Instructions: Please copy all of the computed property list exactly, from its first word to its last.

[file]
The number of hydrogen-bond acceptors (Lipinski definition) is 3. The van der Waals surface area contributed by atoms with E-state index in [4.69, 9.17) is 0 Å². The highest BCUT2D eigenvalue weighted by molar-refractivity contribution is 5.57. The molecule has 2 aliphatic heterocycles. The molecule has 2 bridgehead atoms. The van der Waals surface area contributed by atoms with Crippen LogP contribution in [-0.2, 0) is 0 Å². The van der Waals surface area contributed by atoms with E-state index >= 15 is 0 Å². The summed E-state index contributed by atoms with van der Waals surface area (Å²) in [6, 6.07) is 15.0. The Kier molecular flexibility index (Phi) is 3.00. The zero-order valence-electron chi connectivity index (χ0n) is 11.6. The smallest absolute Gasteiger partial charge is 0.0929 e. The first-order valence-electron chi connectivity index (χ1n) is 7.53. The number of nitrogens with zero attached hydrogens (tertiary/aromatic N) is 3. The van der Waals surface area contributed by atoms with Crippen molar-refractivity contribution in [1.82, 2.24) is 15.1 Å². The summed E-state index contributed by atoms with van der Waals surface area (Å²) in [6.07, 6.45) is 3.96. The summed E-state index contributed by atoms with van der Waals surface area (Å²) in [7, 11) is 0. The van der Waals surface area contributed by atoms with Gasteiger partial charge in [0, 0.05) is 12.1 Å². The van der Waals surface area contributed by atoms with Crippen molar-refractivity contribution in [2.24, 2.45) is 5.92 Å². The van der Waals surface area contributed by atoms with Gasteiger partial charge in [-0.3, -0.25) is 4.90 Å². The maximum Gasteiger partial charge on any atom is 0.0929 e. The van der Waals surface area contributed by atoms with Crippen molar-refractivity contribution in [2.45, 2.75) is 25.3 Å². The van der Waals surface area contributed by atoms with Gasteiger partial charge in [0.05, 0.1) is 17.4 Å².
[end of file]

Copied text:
The number of hydrogen-bond acceptors (Lipinski definition) is 3. The van der Waals surface area contributed by atoms with E-state index in [4.69, 9.17) is 0 Å². The highest BCUT2D eigenvalue weighted by molar-refractivity contribution is 5.57. The molecule has 2 aliphatic heterocycles. The molecule has 2 bridgehead atoms. The van der Waals surface area contributed by atoms with Crippen LogP contribution in [-0.2, 0) is 0 Å². The van der Waals surface area contributed by atoms with E-state index >= 15 is 0 Å². The summed E-state index contributed by atoms with van der Waals surface area (Å²) in [6, 6.07) is 15.0. The Kier molecular flexibility index (Phi) is 3.00. The zero-order valence-electron chi connectivity index (χ0n) is 11.6. The smallest absolute Gasteiger partial charge is 0.0929 e. The first-order valence-electron chi connectivity index (χ1n) is 7.53. The number of nitrogens with zero attached hydrogens (tertiary/aromatic N) is 3. The van der Waals surface area contributed by atoms with Crippen molar-refractivity contribution in [1.82, 2.24) is 15.1 Å². The summed E-state index contributed by atoms with van der Waals surface area (Å²) in [6.07, 6.45) is 3.96. The summed E-state index contributed by atoms with van der Waals surface area (Å²) in [7, 11) is 0. The van der Waals surface area contributed by atoms with Gasteiger partial charge in [0, 0.05) is 12.1 Å². The van der Waals surface area contributed by atoms with Crippen molar-refractivity contribution in [2.24, 2.45) is 5.92 Å². The van der Waals surface area contributed by atoms with Gasteiger partial charge in [-0.3, -0.25) is 4.90 Å². The maximum Gasteiger partial charge on any atom is 0.0929 e. The van der Waals surface area contributed by atoms with Crippen molar-refractivity contribution in [2.45, 2.75) is 25.3 Å². The van der Waals surface area contributed by atoms with Gasteiger partial charge in [0.05, 0.1) is 17.4 Å².